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administration arrived attend authority bank become believe bill body called cause character Clay common Congress consider Constitution course dear duty effect election England existence expected expressed eyes fear feel give half hand head hear heard heart History hope House interest John land late least leave letter live look manner matter means measures mind morning nature never night object occasion once opinion party passed peace person political poor present President principles question Randolph received regard replied respect ROANOKE seems seen Senate side slaves soon South speak spirit taken tell thing thought tion told took true turned Union United Virginia vote Washington whole wish write yesterday
Page 126 - That in all that territory ceded by France to the United States, under the name of Louisiana, which lies north of thirty-six degrees and thirty minutes north latitude, not included within the limits of the State contemplated by this act, slavery and involuntary servitude, otherwise than in the punishment of crimes whereof the parties shall have been duly convicted, shall be, and is hereby, forever prohibited...
Page 70 - And the king was much moved, and went up to the chamber over the gate, and wept: and as he went, thus he said, O my son Absalom, my son, my son Absalom!
Page 303 - Knowledge dwells In heads replete with thoughts of other men, Wisdom in minds attentive to their own. Knowledge, a rude unprofitable mass, The mere materials with which wisdom builds, Till smoothed and squared and fitted to its place, Does but encumber whom it seems to enrich.
Page 211 - This power, like all others vested in congress, is complete in itself, may be exercised to its utmost extent, and acknowledges no limitations other than are prescribed in the constitution.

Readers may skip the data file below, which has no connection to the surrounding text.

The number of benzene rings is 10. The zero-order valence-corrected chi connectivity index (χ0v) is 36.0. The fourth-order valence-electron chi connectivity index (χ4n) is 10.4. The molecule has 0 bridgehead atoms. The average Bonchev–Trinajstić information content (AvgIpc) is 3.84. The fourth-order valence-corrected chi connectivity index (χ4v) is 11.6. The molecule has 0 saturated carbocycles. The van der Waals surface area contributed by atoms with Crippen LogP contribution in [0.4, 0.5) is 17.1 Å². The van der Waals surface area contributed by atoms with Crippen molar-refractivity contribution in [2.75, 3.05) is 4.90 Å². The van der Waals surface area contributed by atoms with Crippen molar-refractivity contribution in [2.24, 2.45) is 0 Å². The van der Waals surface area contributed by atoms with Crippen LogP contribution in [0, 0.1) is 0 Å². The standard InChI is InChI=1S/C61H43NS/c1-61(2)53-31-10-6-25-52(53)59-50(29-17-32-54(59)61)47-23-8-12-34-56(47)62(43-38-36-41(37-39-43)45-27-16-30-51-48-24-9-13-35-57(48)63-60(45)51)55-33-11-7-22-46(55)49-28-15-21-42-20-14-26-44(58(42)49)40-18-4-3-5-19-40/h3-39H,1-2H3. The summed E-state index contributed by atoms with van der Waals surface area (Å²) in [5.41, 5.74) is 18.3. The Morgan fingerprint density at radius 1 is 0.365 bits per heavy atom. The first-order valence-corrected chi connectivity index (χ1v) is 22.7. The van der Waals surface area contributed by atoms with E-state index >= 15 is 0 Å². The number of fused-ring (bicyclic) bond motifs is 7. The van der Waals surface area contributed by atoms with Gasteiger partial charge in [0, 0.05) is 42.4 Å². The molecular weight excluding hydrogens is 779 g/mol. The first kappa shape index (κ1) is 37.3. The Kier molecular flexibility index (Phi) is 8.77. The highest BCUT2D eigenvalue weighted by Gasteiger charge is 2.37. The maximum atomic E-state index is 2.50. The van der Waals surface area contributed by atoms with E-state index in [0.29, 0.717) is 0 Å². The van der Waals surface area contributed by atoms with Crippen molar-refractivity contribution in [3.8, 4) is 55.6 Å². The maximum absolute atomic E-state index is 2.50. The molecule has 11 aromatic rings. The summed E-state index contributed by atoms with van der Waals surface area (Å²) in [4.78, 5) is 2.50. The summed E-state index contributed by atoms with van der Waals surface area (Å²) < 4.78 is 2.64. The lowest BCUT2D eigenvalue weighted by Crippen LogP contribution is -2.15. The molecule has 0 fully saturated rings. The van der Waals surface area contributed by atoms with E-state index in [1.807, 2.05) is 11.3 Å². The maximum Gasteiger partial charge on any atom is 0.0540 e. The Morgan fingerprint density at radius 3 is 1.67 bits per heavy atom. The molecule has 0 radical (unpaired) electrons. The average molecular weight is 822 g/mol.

Page 245 - While foreign nations, less blessed with that freedom which is power than ourselves, are advancing with gigantic strides in the career of public improvement, were we to slumber in indolence, or fold up our arms and proclaim to the world that we are palsied by the will of our constituents, would it not be to cast away the bounties of Providence, and doom ourselves to perpetual inferiority?
Page 234 - And wi' the lave ilk merry morn Could rank my rig and lass, Still shearing, and clearing The tither stocked raw, Wi' claivers, an' haivers, Wearing the day awa : Ev'n then a wish, (I mind its power,) A wish that to my latest hour Shall strongly heave my breast ; That I for poor auld Scotland's sake, Some usefu' plan, or beuk could make, Or sing a sang at least.
Page 211 - The power of Congress, then, comprehends navigation, within the limits of every State in the Union ; so far as that navigation may be, in any manner, connected with "commerce with foreign nations, or among the several States, or with the Indian tribes.
Page 133 - tis not so deep as a well, nor so wide as a church door ; but 'tis enough, 'twill serve : ask for me to-morrow, and you shall find me a grave man. I am peppered, I warrant, for this world. A plague o...